Ancient Times Latter half of the 7th century- Middle of the 12th century

From the end of the seventh century to the eighth century, Japan introduced various social systems from China (Tang Dynasty) in order to build a centralized government based on the “ritsuryo” code. During this process, coins modeled after Chinese ones were issued. Three types of copper coins were minted in the Nara period (eighth century), including the Wado Kaichin coin, and nine types in the Heian period (from the end of the eighth century). However, Japan subsequently suspended the mintage and circulation of coins.

Latter half of the 7th century Coins used before the mintage of Wado Kaichin

An archaeological survey conducted at the Asukaike Ruins in 1998 revealed that coins known as Fuhon-sen had been minted in the latter half of the seventh century. From the ruins, Fuhon-sen coins were unearthed together with the molds, pots and other instruments used to mint them.

The Fuhon-sen coin is thought to be the coin referred to in the following rescript mentioned in the Nihon Shoki (written in 683): “From now on, use the copper coins instead of the silver coins.”
The silver coins mentioned in the above rescript are thought to be the Mumon Gin-sen coins, which were unearthed at 15 or more sites in Japan (located primarily in the Kinki area).

Beginning of the 8th century Issuance of Wado Kaichin

The ritsuryo code-based government, while actively assimilating social systems and culture from China, minted the Wado Kaichin coin in 708, which was modeled after the Kai Yuan Tong Bao coin of the Tang Dynasty. The mintage was regarded as an essential tool for the Japanese government to display the independence and the authority of the nation, both inside and outside the country. The government strived to expand the use of the coins through various measures such as rewarding those who had saved a large number of coins with a court rank.

The government used the coins to cover the costs of building the Heijo imperial palace. Face value of the coins was higher than the actual value of the metal they were composed of; therefore the government could earn seigniorage from the mintage.

From the 8th to 10th centuries Decline in the usage of coins

The ritsuryo code-based government minted 12 kinds of copper coins, including the Wado Kaichin. The coins became smaller in size and lower in quality (lead content increased due to a shortage of copper) over time and the exchange rate was set at one new coin for 10 old coins. This resulted in a rapid decrease in the value of the copper coins, and people subsequently lost faith in the value of the coins. The government suspended minting copper coins in the mid 10th century; the last coin was called the Kengen Taiho minted in 958.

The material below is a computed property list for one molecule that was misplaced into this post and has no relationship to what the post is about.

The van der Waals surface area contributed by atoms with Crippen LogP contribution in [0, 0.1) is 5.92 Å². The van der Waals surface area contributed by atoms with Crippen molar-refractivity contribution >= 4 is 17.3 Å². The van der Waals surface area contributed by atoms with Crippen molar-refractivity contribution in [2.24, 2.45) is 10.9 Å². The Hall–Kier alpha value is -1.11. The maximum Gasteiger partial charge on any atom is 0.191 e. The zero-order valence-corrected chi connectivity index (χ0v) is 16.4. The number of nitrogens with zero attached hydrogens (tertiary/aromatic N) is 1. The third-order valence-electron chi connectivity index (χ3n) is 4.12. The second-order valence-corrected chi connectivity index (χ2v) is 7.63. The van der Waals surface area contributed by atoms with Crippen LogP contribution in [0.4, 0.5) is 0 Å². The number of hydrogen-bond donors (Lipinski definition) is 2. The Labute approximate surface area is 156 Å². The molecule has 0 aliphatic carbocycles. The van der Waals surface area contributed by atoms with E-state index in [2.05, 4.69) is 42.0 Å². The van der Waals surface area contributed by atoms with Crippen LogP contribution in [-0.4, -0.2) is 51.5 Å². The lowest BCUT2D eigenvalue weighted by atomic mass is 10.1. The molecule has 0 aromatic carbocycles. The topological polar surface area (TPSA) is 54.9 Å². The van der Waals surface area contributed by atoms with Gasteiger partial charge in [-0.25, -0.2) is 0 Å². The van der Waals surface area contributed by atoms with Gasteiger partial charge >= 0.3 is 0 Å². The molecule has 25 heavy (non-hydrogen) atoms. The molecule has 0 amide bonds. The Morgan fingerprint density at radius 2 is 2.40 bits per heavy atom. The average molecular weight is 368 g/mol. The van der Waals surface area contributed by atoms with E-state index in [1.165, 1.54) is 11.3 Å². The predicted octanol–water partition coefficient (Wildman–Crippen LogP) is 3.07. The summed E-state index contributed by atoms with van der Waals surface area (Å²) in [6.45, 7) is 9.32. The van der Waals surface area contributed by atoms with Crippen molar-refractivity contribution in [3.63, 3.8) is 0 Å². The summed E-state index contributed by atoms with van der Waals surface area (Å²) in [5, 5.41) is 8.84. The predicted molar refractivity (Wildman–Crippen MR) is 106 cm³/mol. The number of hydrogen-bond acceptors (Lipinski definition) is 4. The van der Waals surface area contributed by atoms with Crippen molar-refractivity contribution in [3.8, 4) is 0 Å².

The Naganobori copper mine (presently located in Yamaguchi Prefecture), is believed to be one of the largest copper production sites of ancient Japan. From 9th century, its copper production began to decrease, while the production of lead increased.

From the 11th century to the middle of the 12th century Use of commodity money

After the mintage of copper coins in the mid 10th century, coin circulation was suspended, and rice, silk and (hemp) clothes, which all maintained stable value, began to be used as a substitute for the coins. These products gained commodity money status, as they became stable criteria to evaluate the monetary value of various goods.

Because carrying around rice, silk and (hemp) clothes as currency was inconvenient, a credit economy emerged to save handling and transportation costs. Government offices in the capital issued payment orders to rice warehouses under their jurisdiction, and these documents played the role of present-day checks.

Medieval Times Middle of the 12th century - First half of the 16th century

A large quantity of Chinese copper coins began to flow into Japan in the middle of the 12th century. These coins were widely circulated among Japanese people, and promoted the commodity economy. The Japanese government suspended the issuance of coins until the 16th century, leaving the people with only the Chinese coins (toraisen) to use. To address the increased demand for coins, however, privately minted Japanese coins (shichusen) were also circulated, but the quality of these coins differed by type. People began to classify these various coins by type or quality (the practice known as “erizeni”). As the result, “erizeni” caused confusion in the nation’s coin circulation. After the inflow of coins from China was disrupted in the latter half of the 16th century, rice, gold and silver began to be used as money.

From the middle of the 12th century to the 13th century Inflow and spread of the use of coins